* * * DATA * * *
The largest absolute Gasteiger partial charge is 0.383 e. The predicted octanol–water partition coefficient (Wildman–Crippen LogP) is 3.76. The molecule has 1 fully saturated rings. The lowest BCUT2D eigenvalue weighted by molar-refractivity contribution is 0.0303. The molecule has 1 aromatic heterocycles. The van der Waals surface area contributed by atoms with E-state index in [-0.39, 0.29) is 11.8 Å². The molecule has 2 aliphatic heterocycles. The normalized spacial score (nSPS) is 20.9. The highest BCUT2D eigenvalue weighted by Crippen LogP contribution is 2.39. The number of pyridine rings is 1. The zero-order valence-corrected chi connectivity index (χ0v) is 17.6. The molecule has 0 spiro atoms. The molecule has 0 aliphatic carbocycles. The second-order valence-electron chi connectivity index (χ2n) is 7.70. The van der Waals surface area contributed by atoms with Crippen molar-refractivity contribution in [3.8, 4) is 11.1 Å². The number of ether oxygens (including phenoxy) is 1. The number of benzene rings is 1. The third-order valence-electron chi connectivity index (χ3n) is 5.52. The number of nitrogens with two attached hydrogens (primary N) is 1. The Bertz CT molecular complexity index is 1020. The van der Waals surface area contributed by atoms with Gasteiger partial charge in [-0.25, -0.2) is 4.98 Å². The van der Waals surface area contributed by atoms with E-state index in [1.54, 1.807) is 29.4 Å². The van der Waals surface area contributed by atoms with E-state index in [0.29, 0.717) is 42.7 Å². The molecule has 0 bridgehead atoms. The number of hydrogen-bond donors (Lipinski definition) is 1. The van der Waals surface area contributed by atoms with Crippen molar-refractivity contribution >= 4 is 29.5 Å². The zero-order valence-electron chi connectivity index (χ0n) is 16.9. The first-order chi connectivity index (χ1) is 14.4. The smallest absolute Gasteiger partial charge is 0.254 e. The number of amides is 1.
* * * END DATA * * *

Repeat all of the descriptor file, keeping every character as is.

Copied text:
The largest absolute Gasteiger partial charge is 0.383 e. The predicted octanol–water partition coefficient (Wildman–Crippen LogP) is 3.76. The molecule has 1 fully saturated rings. The lowest BCUT2D eigenvalue weighted by molar-refractivity contribution is 0.0303. The molecule has 1 aromatic heterocycles. The van der Waals surface area contributed by atoms with E-state index in [-0.39, 0.29) is 11.8 Å². The molecule has 2 aliphatic heterocycles. The normalized spacial score (nSPS) is 20.9. The highest BCUT2D eigenvalue weighted by Crippen LogP contribution is 2.39. The number of pyridine rings is 1. The zero-order valence-corrected chi connectivity index (χ0v) is 17.6. The molecule has 0 spiro atoms. The molecule has 0 aliphatic carbocycles. The second-order valence-electron chi connectivity index (χ2n) is 7.70. The van der Waals surface area contributed by atoms with Crippen molar-refractivity contribution in [3.8, 4) is 11.1 Å². The number of ether oxygens (including phenoxy) is 1. The number of benzene rings is 1. The third-order valence-electron chi connectivity index (χ3n) is 5.52. The number of nitrogens with two attached hydrogens (primary N) is 1. The Bertz CT molecular complexity index is 1020. The van der Waals surface area contributed by atoms with Gasteiger partial charge in [-0.25, -0.2) is 4.98 Å². The van der Waals surface area contributed by atoms with E-state index in [1.54, 1.807) is 29.4 Å². The van der Waals surface area contributed by atoms with E-state index in [0.29, 0.717) is 42.7 Å². The molecule has 0 bridgehead atoms. The number of hydrogen-bond donors (Lipinski definition) is 1. The van der Waals surface area contributed by atoms with Crippen molar-refractivity contribution >= 4 is 29.5 Å². The zero-order valence-electron chi connectivity index (χ0n) is 16.9. The first-order chi connectivity index (χ1) is 14.4. The smallest absolute Gasteiger partial charge is 0.254 e. The number of amides is 1.